Close Up of Different Types of Plastic

It’s a fact that we all use plastics throughout our daily lives. Whether it be the cups or bottles we drink out of, the containers that our food is stored in, the cookware and tools we use or anything in between, it is nearly impossible to avoid plastics.

For something that is so regularly used, many people remain unaware of the different kinds of plastics available to the public that are used on a regular basis.

In this post we will explore several different kinds of commonly used plastics, how they are made, their benefits and common everyday uses.  

PET (Polyethylene Terephthalate)

Potentially the most used plastic in everyday life, PET or polyester, is a clear, lightweight and durable plastic.

It is a safe and durable material and is resistant to heavy impact, harsh weather and chemicals. The basic building blocks of PET are ethylene glycol and terephthalic acid, which are combined to form a polymer chain. The resulting spaghetti-like strands of PET are extruded, cooled and cut into small pellets. The pellets are then heated to a liquid that can be easily extruded or molded into items of practically any shape.

It can be rigid or flexible depending on the packaging requirements and is commonly used for packaging foods and beverages that include soft drinks, juice and water bottles, packaging for cooking oils, salad dressing, frozen-meals and more.

Nearly all single-serve and 2-liter bottles of soft drinks and water sold in the United States are made from PET.


Thermoplastics are incredibly versatile and used for a variety of everyday products. They can be fused, cured or set, and the higher the temperature, the more flexible they will become. They can even be heated to a point where they soften and become liquid.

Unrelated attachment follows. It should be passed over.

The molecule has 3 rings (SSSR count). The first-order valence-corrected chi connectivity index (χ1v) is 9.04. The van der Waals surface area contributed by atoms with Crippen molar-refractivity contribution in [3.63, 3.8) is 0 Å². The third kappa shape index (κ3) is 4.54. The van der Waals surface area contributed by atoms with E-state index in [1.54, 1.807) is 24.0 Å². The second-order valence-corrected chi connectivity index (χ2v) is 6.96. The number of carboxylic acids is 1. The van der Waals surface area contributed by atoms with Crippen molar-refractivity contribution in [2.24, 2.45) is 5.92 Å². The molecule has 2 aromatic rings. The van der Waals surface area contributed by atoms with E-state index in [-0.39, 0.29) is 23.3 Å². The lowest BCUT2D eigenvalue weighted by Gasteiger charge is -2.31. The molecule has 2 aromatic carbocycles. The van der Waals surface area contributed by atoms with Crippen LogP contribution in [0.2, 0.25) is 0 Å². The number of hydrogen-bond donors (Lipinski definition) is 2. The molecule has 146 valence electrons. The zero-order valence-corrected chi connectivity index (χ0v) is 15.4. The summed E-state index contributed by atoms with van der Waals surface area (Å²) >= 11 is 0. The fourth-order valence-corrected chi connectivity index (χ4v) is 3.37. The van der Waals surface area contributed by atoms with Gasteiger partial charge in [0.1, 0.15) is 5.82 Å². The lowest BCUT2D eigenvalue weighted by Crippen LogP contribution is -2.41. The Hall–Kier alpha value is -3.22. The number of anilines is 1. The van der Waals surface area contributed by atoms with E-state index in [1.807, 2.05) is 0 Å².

There are several types of thermoplastics, with one of the most well-known being PVC (Polyvinyl Chloride).

PVC can be processed into plastisol and fluidized bed powder and is commonly used for plastisol dip molding and dip coating, as it can be molded into nearly any shape. It is also resistant to chemicals and can be molded for a variety of products that include medical containers, tubing, water and sewage pipes, cables, cleaning solution containers, water bottles and more.

Plastisol Dip Coating

As mentioned above, plastisol is created through the processing of PVC. A plasticizer and stabilizer package are also used to create this dip coating.

This has a variety of uses and has been shown to be extremely effective when used as a coating for tool handles (pliers, screwdrivers, etc.), plumbing fittings, toys and more.

This coating process requires a mandrel (a customer’s product of choice) that is dipped, coated in plastisol and cooled to create a protective coating. The coating is extremely durable, and depending how it is processed, can adhere right to the part and be nearly impossible to remove from a mandrel.

Plastisol Dip Molding

Similar to plastisol dip coating, these moldings come from plastisol. Plastisol dip molding is created with a very similar process as dip coating but can be removed from a mandrel once it is coated.

Once cooled, the part can be safely removed as the solidified material is elastic. When necessary, the process can be repeated multiple times to build the molding to the desired thickness.

Common products that are created with plastisol dip moldings include caps, tips, grips, handles, inflatables, cushions, boots and more.

At Piper Plastics we are proud to have years of experience working with all these plastics and specialize in the creation of plastisol dip coating and molding for our valued clients.

With over 50 years in the plastics business and over 100 years of combined plastisol processing experience, we are the team to call for all your dip molding, dip coating and fluid bed PVC powder coating needs.

We take great pride in our ability to solve your most difficult molding and coating challenges and ask that you give us a call today at 800-966-9919 to get started!

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